3.5 Jock/Tutor trope with a twist 🙂 stars
ARC provided by the publisher in exchange for an honest review
Imagine your celebrity crush, be it Theo James, Jesse Williams, or one of those smoking hot Hemsworth brothers. Now say you meet them in real life and they actually hit on you. That’s the insane, tempting level of attraction i found myself trying to resist, and prolonged exposure would be setting myself up for failure
Now, I debated giving this book more, because it probably deserves it, but based on my personal enjoyment only, I had to lower it to three and a half stars.
Now, on paper, this book is everything I want in a NA sports romance. We have a bit of initial push-and-pull, nothing too angsty, a hot hockey player with a possessive streak, an heroine with an interesting past and really good writing. Check, check and double check.
[Ryder, when a guy bothers Lindsay]”You’re sorry? He was the one being a prick. I swear if he touches you again, I’ll break his fingers one by one — I don’t even care if he misses the rest of the season. He’s not as important to the team as he thinks”
“If you cry, I’m going to go back there and beat the shit out of him. That’s just a fact.”
So why didn’t it work for me 100%?
1- It was too predictable. Sometimes I enjoy predictable books, sometimes I find them bland. Now, in romance, you usually know how everything’s going to end. Yet, I’m getting more and more frustrated by the standard plot arc consisting of:
– one small bump in the relationship, easily solved
– a bigger bump around the middle, less easily solved
– a happy stretch until the three quarters of it
– worst bump caused by a misunderstanding or by a MC’s stupidity
– big gesture
Having read my fair share of romance novels and finding this same pattern so many times over, I’ve come to expect it, so when the shit hits the fan I’m like: “yeah, whatever. I called it twenty pages ago”.
2- The overall emotional charge of the story. It’s not that I didn’t eventually swoon for Ryder or rooted for them, and I enjoyed their scenes together, but especially in the first third of the book my heartbeat didn’t accelerate upon seeing his name on the paper or having them talk to each other. It took me a while to warm up to them and I never saw the fireworks.
3- It was hard sometimes to understand Lindsay’s situation. I couldn’t truly relate to her Superman-kryptonite relationship with hockey players. But maybe I’m too rational.
All in all, these are not mortal sins, so I’d still recommend this book. I guess it was a case of “it’s me, not you”. I wasn’t hooked.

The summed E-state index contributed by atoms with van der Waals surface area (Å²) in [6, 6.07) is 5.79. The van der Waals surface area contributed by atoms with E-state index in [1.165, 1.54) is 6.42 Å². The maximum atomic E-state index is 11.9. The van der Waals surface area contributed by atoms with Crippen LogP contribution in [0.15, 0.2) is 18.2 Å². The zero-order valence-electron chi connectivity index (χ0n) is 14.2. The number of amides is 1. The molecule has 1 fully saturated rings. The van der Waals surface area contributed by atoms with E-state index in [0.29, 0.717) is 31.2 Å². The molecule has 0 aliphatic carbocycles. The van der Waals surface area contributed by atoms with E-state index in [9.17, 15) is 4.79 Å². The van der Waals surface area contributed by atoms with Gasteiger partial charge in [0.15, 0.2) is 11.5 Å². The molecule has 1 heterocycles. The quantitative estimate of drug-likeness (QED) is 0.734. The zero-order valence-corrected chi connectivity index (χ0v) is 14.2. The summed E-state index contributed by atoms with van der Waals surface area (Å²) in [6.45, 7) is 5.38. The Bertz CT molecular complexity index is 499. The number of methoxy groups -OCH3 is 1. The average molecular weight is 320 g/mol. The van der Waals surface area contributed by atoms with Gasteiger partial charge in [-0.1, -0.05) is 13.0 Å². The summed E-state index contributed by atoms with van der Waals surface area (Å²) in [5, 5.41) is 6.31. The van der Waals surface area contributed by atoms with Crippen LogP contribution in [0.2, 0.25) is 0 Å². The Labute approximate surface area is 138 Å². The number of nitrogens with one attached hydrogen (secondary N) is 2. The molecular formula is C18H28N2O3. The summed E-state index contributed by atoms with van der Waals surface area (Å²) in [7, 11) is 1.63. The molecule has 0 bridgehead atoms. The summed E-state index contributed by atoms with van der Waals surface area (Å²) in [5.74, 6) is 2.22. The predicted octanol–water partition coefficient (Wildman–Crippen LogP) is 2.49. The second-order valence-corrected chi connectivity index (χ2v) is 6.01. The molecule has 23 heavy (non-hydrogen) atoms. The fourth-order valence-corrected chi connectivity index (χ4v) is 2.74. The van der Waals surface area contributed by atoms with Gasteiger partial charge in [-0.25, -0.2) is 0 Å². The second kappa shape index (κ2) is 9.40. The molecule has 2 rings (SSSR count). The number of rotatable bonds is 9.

Now to the good part.
What did I enjoy?
1- How the author added some funny scenes like the gym and paintball ones. It was different and it was fresh.
2- Ryder. He’s such a sweetheart. What I loved the most about him was how he chased Lindsay throughout the book, how he was the first one to see them long-term, how he always believed in how amazing they’d be together. Also, he destroys the dumb-jock stereotype, graduating in math as a back up plan if hockey falls through.
“You’re doing the intense thing again,” Lindsay whispered.
“This is my preparing-to-math-so-hard face.”
“When I tried to say never mind earlier, you didn’t let me get away with it.”
“Yeah, but I’m bigger than you.”
I crossed my arms. “And I’m scarier.”
Ryder studied me for several seconds, as if sizing me up for scariness, so I put on the best stand face I could, which only made him laugh. “That’s it,” I said. “You and me. Thumb wrestle, right now.”
The way he’d do anything for her warmed my heart. Hockey is his life, and yet when the guys want to go out to watch some game tapes and Lindsay doesn’t seem like she wants to tag along, he’s ready to drop his bros and just stay with her. Also, in the epilogue I fell for him even more because of how he again put her in front of everything else.
3- Ryder’s parents. It’s a guilty pleasure of mine and one of the distinguishing traits of NA: awful parents. The author tried to shine a beam of humanity on them, or at least on Ryder’s mother, a couple times, but it didn’t really work and they both come through as seriously horrible people. Still, this is the kind of external force I adore to see in a relationship, for how surreal as it is. And I especially love to see the H stand up to his parents to defend the h.
4- How this book tried to not be judgmental. Since it’s told in 1st person, sometimes Lindsay thinks back to her life as a puck bunny and I liked how she gives you the insight in that world. It was clear she was trying not to judge other puck bunnies, which at times seemed forced, but it also made for an interesting POV, because she’s human and now that she’s crossed the line from Bunny to Normal Studious Girl she’s conflicted about her two personas.
We wanted to be noticed even if we weren’t flashing cleavage and a lot of leg. The problem was that guys noticed cleavage and legs, and they sure as hell noticed someone willing to pressed said assets up against them while having an “innocent” conversation. When you decide to be one of the girls in the mix not doing those things, it’s about a hundred times harder to snag guys’ attention.
All in all, the style was humorous and fun, the characters were good, although without anything “more” to make them exceptional and the plot was predictable but enjoyable. With a few more twists and a bit more depth into their relationship, it would have easily been a 4 stars. As I said, I’d totally recommend it. Just because it didn’t rock my boat doesn’t mean it won’t rock anybody else’s!
“And if you want, I’ll make sure you’re on my team, and I’ll cover you at all costs.”
“Like you’ll take a bullet for me?” She fanned her face with her hand. “Swoon.”
“Don’t girls love it when the guy picks up the heroine in those novels you read, too?” I scooped her up and tossed her over my shoulder. “Me man, you woman. We go make paintball now.”